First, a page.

Physical activity characterization: Does one site fit all?

Cain C.T. Clark, Glauber C. Nobre, John F.T. Fernandes, Jason Moran, Benjamin Drury, Andrea Mannini, Piotr Gronek, Robert Podstawski

    Research output: Contribution to journalArticlepeer-review

    16 Citations (Scopus)
    83 Downloads (Pure)


    Background: It is evident that a growing number of studies advocate a wrist-worn accelerometer for the assessment of patterns of physical activity a priori, yet the veracity of this site rather than any other body-mounted location for its accuracy in classifying activity is hitherto unexplored. Objective: The objective of this review was to identify the relative accuracy with which physical activities can be classified according to accelerometer site and analytical technique. Methods: A search of electronic databases was conducted using Web of Science, PubMed and Google Scholar. This review included studies written in the English language, published between database inception and December 2017, which characterized physical activities using a single accelerometer and reported the accuracy of the technique. Results: A total of 118 articles were initially retrieved. After duplicates were removed and the remaining articles screened, 32 full-text articles were reviewed, resulting in the inclusion of 19 articles that met the eligibility criteria. Conclusion: There is no 'one site fits all' approach to the selection of accelerometer site location or analytical technique. Research design and focus should always inform the most suitable location of attachment, and should be driven by the type of activity being characterized.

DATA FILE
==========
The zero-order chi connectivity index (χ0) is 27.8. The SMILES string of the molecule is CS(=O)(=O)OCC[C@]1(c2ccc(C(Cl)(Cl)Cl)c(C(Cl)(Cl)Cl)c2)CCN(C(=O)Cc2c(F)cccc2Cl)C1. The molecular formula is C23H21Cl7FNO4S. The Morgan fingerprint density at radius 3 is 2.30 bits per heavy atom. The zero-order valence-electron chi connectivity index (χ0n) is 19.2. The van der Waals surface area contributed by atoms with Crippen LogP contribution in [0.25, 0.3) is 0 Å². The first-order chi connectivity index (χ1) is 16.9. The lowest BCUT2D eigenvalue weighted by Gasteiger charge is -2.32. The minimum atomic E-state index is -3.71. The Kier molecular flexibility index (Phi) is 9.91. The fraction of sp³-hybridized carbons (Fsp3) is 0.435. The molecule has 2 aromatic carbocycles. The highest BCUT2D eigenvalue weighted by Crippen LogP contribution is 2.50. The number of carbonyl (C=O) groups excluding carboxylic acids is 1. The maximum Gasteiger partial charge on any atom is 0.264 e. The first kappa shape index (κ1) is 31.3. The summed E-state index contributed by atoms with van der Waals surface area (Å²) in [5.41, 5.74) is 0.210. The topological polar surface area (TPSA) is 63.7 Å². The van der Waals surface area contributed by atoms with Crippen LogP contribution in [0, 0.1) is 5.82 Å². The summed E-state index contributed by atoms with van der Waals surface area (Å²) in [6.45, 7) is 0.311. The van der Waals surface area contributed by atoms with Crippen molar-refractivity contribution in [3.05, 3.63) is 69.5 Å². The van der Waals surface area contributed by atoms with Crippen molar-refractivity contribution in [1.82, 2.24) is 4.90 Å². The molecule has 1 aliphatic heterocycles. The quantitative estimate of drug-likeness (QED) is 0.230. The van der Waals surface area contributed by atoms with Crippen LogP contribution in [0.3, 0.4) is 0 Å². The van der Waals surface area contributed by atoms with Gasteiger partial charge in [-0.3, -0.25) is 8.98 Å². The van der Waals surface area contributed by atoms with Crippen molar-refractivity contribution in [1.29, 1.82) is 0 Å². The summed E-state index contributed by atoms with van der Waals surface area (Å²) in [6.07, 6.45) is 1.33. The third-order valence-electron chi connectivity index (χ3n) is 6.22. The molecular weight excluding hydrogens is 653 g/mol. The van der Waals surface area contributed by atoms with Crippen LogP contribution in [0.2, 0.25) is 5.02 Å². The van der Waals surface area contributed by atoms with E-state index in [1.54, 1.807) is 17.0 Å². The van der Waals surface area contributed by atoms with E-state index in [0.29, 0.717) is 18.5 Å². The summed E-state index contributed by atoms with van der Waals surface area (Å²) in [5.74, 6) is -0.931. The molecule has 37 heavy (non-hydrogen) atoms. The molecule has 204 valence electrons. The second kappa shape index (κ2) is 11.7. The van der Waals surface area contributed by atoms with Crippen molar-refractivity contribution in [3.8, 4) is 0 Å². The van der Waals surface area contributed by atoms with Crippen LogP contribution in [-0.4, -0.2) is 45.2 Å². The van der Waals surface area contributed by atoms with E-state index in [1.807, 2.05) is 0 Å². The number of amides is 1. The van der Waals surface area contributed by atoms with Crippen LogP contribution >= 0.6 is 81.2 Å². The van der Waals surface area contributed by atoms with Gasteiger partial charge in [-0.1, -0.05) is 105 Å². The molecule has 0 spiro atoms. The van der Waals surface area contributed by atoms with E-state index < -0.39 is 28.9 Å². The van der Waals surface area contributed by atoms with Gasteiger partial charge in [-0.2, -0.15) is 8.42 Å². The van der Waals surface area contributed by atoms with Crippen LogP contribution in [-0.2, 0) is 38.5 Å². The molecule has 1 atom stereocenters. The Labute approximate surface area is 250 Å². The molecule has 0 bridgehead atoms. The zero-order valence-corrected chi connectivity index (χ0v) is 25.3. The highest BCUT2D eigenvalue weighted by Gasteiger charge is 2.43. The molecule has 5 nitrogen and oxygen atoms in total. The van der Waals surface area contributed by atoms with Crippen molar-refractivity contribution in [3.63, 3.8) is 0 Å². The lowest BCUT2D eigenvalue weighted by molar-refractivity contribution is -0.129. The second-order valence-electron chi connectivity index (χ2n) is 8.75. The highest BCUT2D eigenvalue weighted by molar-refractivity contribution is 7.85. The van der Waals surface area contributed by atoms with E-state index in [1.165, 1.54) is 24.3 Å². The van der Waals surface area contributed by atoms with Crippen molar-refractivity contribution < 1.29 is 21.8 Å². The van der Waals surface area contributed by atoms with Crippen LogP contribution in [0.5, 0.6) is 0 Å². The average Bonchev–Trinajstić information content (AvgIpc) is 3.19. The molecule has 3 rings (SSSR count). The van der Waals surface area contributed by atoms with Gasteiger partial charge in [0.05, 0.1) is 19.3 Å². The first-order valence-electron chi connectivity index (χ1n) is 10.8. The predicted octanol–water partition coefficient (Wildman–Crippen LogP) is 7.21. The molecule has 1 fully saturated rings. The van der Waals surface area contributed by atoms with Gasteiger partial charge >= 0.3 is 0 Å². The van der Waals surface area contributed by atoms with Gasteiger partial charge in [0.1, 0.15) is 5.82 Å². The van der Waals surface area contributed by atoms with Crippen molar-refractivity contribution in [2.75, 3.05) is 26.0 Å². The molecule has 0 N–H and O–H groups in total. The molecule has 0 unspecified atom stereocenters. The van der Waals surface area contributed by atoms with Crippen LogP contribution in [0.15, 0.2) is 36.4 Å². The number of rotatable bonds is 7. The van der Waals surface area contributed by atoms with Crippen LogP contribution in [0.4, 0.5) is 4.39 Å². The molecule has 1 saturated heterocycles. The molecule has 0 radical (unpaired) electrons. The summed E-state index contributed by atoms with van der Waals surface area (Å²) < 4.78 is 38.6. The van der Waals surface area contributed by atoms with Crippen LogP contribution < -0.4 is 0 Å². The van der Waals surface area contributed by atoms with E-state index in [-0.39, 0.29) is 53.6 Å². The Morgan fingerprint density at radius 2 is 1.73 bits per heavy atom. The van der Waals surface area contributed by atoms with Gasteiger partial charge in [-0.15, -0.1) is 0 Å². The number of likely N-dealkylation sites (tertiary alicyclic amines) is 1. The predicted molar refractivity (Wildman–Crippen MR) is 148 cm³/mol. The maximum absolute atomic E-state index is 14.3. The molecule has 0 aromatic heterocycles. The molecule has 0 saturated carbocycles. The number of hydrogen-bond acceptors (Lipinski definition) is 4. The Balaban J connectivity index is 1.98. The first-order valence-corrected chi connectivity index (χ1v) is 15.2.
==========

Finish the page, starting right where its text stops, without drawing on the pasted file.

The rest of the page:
Original languageEnglish
    Article number09TR02
    Number of pages17
    JournalPhysiological Measurement
    Issue number9
    Publication statusPublished - 24 Sept 2018

    Bibliographical note

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    • accelerometer
    • classification
    • human movement
    • physical activity
    • position
    • recognition

    ASJC Scopus subject areas

    • Biophysics
    • Physiology
    • Biomedical Engineering
    • Physiology (medical)


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